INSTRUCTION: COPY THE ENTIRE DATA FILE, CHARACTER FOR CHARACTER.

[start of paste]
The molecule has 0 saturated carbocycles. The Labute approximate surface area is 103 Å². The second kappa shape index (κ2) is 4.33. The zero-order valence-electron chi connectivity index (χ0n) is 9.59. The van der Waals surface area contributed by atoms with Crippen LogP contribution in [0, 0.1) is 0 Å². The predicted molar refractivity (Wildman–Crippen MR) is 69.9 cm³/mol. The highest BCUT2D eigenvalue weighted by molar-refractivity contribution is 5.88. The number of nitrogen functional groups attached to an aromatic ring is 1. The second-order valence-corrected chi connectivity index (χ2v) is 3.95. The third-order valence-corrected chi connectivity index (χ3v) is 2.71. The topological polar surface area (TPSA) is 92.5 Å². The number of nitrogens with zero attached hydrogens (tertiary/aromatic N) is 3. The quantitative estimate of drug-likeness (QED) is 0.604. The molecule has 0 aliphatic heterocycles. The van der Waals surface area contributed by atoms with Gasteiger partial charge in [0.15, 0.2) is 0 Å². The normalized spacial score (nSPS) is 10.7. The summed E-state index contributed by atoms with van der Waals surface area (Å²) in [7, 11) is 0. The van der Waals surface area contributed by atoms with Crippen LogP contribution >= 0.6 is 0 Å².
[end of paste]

The molecule has 0 saturated carbocycles. The Labute approximate surface area is 103 Å². The second kappa shape index (κ2) is 4.33. The zero-order valence-electron chi connectivity index (χ0n) is 9.59. The van der Waals surface area contributed by atoms with Crippen LogP contribution in [0, 0.1) is 0 Å². The predicted molar refractivity (Wildman–Crippen MR) is 69.9 cm³/mol. The highest BCUT2D eigenvalue weighted by molar-refractivity contribution is 5.88. The number of nitrogen functional groups attached to an aromatic ring is 1. The second-order valence-corrected chi connectivity index (χ2v) is 3.95. The third-order valence-corrected chi connectivity index (χ3v) is 2.71. The topological polar surface area (TPSA) is 92.5 Å². The number of nitrogens with zero attached hydrogens (tertiary/aromatic N) is 3. The quantitative estimate of drug-likeness (QED) is 0.604. The molecule has 0 aliphatic heterocycles. The van der Waals surface area contributed by atoms with Gasteiger partial charge in [0.15, 0.2) is 0 Å². The normalized spacial score (nSPS) is 10.7. The summed E-state index contributed by atoms with van der Waals surface area (Å²) in [7, 11) is 0. The van der Waals surface area contributed by atoms with Crippen LogP contribution >= 0.6 is 0 Å².